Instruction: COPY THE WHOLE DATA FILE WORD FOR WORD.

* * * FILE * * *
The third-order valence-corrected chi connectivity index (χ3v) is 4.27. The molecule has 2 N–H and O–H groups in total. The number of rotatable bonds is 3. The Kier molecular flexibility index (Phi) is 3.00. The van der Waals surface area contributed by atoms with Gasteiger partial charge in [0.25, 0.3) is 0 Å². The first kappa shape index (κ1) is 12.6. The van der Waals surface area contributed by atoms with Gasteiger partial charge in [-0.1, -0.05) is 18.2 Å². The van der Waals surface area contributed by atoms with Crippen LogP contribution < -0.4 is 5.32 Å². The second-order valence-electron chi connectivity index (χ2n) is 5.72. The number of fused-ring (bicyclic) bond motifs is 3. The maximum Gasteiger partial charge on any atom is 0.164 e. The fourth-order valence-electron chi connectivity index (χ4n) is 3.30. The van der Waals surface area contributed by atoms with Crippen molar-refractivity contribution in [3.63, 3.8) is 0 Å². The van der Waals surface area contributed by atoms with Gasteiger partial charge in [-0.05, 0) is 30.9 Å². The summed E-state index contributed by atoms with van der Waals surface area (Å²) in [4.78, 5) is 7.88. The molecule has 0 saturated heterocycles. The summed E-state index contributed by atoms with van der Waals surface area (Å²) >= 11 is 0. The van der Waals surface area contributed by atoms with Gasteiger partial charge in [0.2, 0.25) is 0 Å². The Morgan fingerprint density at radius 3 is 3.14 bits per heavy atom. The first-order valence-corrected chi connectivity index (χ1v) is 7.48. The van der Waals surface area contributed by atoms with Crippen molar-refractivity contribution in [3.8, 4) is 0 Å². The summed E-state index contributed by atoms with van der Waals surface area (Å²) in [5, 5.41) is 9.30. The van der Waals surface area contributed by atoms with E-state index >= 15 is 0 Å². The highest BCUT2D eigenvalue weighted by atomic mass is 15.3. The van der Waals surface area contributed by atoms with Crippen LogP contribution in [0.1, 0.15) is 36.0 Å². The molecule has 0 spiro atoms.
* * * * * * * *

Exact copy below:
The third-order valence-corrected chi connectivity index (χ3v) is 4.27. The molecule has 2 N–H and O–H groups in total. The number of rotatable bonds is 3. The Kier molecular flexibility index (Phi) is 3.00. The van der Waals surface area contributed by atoms with Gasteiger partial charge in [0.25, 0.3) is 0 Å². The first kappa shape index (κ1) is 12.6. The van der Waals surface area contributed by atoms with Gasteiger partial charge in [-0.1, -0.05) is 18.2 Å². The van der Waals surface area contributed by atoms with Crippen LogP contribution < -0.4 is 5.32 Å². The second-order valence-electron chi connectivity index (χ2n) is 5.72. The number of fused-ring (bicyclic) bond motifs is 3. The maximum Gasteiger partial charge on any atom is 0.164 e. The fourth-order valence-electron chi connectivity index (χ4n) is 3.30. The van der Waals surface area contributed by atoms with Crippen molar-refractivity contribution in [3.63, 3.8) is 0 Å². The van der Waals surface area contributed by atoms with Gasteiger partial charge in [-0.05, 0) is 30.9 Å². The summed E-state index contributed by atoms with van der Waals surface area (Å²) in [4.78, 5) is 7.88. The molecule has 0 saturated heterocycles. The summed E-state index contributed by atoms with van der Waals surface area (Å²) >= 11 is 0. The van der Waals surface area contributed by atoms with Gasteiger partial charge in [0.2, 0.25) is 0 Å². The Morgan fingerprint density at radius 3 is 3.14 bits per heavy atom. The first-order valence-corrected chi connectivity index (χ1v) is 7.48. The van der Waals surface area contributed by atoms with Crippen molar-refractivity contribution in [3.8, 4) is 0 Å². The summed E-state index contributed by atoms with van der Waals surface area (Å²) in [5, 5.41) is 9.30. The van der Waals surface area contributed by atoms with E-state index >= 15 is 0 Å². The highest BCUT2D eigenvalue weighted by atomic mass is 15.3. The van der Waals surface area contributed by atoms with Crippen LogP contribution in [0.1, 0.15) is 36.0 Å². The molecule has 0 spiro atoms.